The religion also provides rules of engagement during a war. During the times of war, the Prophet (PBUH) always sent his army into battle with specific instructions. He used to say, “Go in the name of the God. Fight in the way of God… Do not act brutally. Do not exceed the proper bounds. Do not mutilate” (Bukhari 3052) and “Do not kill weak old men, small children, or women” (The Sunan of Abu Dawud). The first Caliph Abu Bakar al-Siddiq used to give the following instructions to the Muslim army: “I instruct you in ten matters: Do not kill women, children, the old, or the infirm; do not cut down fruit-bearing trees; do not destroy any town; do not kill sheep or camels except for the purpose of eating; do not burn date-trees or submerge them; do not steal from the booty and do not be cowardly” (Ibn Anas).

Similarly, in Qur’an, “taking personal revenge” (Qur’an 2:294), “exceeding limits beyond corrective measures” (Qur’an 2:190), dishonoring the “chastity of women” (Qur’an 24:19) and destruction of “places of worship of any religion” (Qur’an 22:40) have been declared haram (forbidden by Islamic law). Death by torture, especially by burning, is also forbidden in Islam. Prisoners of war have the right to be treated with respect and dignity. After the Battle of Badar, by the order of Prophet (PBUH), any prisoner who taught young Muslims reading and writing, or any other useful skill, was set free.

The international laws of war laid out in the Kellogg-Briand pact, the Nuremberg principles, the Charter of the United Nations, and the Geneva conventions were created as a result of the horror and destruction of the World Wars. While the world agreed upon such treaties in the 20th century after learning their lesson the hard way, Islam initiated its own efforts long before that. “Islamic law deals in great detail with matters of opening, concluding or resuming military endeavors and treatment of prisoners” (Cohen 686). The foremost objective of an Islamic state is to put an end to lawlessness in order to establish “a just Socio-moral order” (Shah 543). Islam orders the Islamic state to provide an equal level of protection to all religious communities under its rule.

Sadly, the self-proclaimed Muslim warriors, better known as terrorists, have never failed to present Islam in a different and highly inaccurate light. Thousands of suicide bombings have cost the lives of innocent men, women and children. Many of these terrorist attacks specifically target schools and youth centers. The perpetrators burn down cities and torture their prisoners to death in order to create fear in hearts and minds of the public. They manipulate Qur’anic teachings and rules in order to legitimize their cause in eyes of the ignorant masses. For example, the Lesser Jihad is a matter of state according to Islamic teachings. It cannot be justified otherwise by a group or an organization. The ISIS, therefore, declared itself a state in order to legitimize their military Jihad. Muslim extremist organizations also use Qur’anic verses out of context in order to prove the holiness of their cause. The sword verse is probably the most misinterpreted Qur’anic teaching. According to the verse: “When the sacred months have passed, kill the polytheists wherever you find them, capture them and besiege them, and lie in wait for them at every ambush. But if they repent, and perform the Prayer and give Alms, then let them alone. Indeed God is forgiving, merciful” (Qur’an 9:5).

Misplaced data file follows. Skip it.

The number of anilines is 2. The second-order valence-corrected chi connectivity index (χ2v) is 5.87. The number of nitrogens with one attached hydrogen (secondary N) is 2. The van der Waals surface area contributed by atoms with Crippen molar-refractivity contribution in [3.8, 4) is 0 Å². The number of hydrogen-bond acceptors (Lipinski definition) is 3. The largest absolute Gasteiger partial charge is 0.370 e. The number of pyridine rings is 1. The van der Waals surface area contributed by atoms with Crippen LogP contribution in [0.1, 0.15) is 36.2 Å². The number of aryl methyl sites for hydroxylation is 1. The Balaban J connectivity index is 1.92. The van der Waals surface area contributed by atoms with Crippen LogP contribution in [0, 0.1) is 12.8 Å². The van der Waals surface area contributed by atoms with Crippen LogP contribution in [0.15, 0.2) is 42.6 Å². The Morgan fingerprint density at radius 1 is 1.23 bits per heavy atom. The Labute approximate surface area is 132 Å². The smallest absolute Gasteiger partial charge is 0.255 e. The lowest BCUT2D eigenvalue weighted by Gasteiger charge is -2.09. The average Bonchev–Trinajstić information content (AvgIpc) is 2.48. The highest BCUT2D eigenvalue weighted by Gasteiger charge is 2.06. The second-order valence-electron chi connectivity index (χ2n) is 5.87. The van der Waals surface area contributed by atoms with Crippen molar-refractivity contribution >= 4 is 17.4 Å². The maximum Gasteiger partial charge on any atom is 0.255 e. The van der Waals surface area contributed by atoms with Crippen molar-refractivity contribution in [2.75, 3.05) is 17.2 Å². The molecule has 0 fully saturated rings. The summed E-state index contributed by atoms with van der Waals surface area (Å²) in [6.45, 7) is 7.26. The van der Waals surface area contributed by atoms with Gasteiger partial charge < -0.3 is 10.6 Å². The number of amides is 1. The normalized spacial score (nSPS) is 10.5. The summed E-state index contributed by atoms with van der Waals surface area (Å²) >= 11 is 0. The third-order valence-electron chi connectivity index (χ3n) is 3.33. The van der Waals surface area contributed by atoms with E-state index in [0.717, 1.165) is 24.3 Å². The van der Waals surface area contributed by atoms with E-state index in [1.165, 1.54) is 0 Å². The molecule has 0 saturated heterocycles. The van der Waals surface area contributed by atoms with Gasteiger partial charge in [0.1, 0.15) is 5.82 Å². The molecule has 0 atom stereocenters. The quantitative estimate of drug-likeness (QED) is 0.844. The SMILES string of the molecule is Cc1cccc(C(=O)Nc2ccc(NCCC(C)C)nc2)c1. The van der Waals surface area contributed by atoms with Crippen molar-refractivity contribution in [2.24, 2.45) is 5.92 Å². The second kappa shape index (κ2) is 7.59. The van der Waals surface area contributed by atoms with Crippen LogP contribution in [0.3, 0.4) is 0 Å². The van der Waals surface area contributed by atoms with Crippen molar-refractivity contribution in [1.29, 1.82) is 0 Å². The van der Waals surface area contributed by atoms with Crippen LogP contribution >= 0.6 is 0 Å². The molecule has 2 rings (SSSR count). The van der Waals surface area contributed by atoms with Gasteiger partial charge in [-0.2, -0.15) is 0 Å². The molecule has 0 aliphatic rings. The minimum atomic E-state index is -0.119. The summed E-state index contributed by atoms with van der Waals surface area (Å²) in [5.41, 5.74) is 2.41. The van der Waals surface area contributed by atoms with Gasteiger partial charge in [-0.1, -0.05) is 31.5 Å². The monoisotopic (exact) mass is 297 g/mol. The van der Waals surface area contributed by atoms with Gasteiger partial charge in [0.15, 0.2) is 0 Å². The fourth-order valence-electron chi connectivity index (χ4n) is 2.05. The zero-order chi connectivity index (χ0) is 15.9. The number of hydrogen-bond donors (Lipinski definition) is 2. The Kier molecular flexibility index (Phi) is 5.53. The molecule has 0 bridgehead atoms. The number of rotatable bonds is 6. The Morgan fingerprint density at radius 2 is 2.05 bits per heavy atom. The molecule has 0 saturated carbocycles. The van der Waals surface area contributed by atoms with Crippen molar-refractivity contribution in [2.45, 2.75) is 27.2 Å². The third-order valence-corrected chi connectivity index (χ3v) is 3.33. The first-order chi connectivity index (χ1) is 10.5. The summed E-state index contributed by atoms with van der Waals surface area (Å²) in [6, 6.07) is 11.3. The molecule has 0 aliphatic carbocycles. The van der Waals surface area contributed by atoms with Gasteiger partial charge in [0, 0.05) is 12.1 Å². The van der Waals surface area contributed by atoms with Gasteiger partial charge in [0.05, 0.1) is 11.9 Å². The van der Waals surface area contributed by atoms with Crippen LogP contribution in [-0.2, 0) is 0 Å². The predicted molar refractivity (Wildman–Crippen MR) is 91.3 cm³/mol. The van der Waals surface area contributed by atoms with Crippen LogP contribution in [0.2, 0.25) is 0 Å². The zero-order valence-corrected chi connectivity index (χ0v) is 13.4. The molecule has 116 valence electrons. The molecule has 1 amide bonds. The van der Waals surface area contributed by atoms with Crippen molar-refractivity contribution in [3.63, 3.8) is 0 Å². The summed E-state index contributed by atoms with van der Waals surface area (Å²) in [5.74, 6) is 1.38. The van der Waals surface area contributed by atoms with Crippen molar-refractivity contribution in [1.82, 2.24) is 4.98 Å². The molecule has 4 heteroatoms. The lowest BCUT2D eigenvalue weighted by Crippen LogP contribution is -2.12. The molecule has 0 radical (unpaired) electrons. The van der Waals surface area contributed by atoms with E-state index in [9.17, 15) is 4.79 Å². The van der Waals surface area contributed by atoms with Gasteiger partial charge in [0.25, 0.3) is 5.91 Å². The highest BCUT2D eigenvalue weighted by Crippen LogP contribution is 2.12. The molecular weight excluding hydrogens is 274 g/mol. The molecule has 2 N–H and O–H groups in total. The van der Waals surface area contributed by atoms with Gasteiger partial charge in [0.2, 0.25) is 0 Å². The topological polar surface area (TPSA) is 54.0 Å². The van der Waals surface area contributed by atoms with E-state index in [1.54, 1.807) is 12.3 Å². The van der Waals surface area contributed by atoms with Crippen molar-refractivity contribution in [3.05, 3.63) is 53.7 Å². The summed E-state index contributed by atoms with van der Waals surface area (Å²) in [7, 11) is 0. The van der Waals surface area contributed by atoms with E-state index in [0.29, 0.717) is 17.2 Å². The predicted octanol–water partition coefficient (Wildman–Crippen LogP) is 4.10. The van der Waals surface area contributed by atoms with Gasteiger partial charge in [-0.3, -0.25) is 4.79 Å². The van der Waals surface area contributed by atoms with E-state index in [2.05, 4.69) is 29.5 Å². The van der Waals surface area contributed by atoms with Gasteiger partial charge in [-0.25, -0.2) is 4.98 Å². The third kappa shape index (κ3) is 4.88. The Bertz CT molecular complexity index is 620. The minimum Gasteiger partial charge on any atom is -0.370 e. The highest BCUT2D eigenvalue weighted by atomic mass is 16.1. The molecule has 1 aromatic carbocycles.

If taken out of context, this verse not only orders Muslims to kill non-believers, but uses religion to justify the massacre. In reality, Muslims are not allowed to wage a war against any religion but as a self-defense against oppression and crimes of the enemy that deny the Muslim community their basic rights according to Sharia Law. In order to mold the meaning for selfish gains, extremists neglect Qur’anic methods of narration and the context of the text. Almost every instruction in Qur’an is self-negated first and then explained later. For instance, the very fundamental verse of Islamic faith says, there is no God, and then later says, but God. By using only the first half of the verse, it could be argued that Islam negates the existence of any God, a complete misinterpretation of its true meaning. Similarly, the verse following the sword verse says that, “If any of the polytheists seeks asylum from you, grant him asylum until he hears the Word of God. Then convey him to his place of safety. That is because they are the people who do not know” (Qur’an 9:6). This verse explains how Muslims were supposed to treat polytheists if they were loyal to the state. Although they were ordered to spread the word of Islam, they were not allowed to force religion onto anyone. Muslims were, in fact, ordered to protect religious minorities in order to ensure their safety.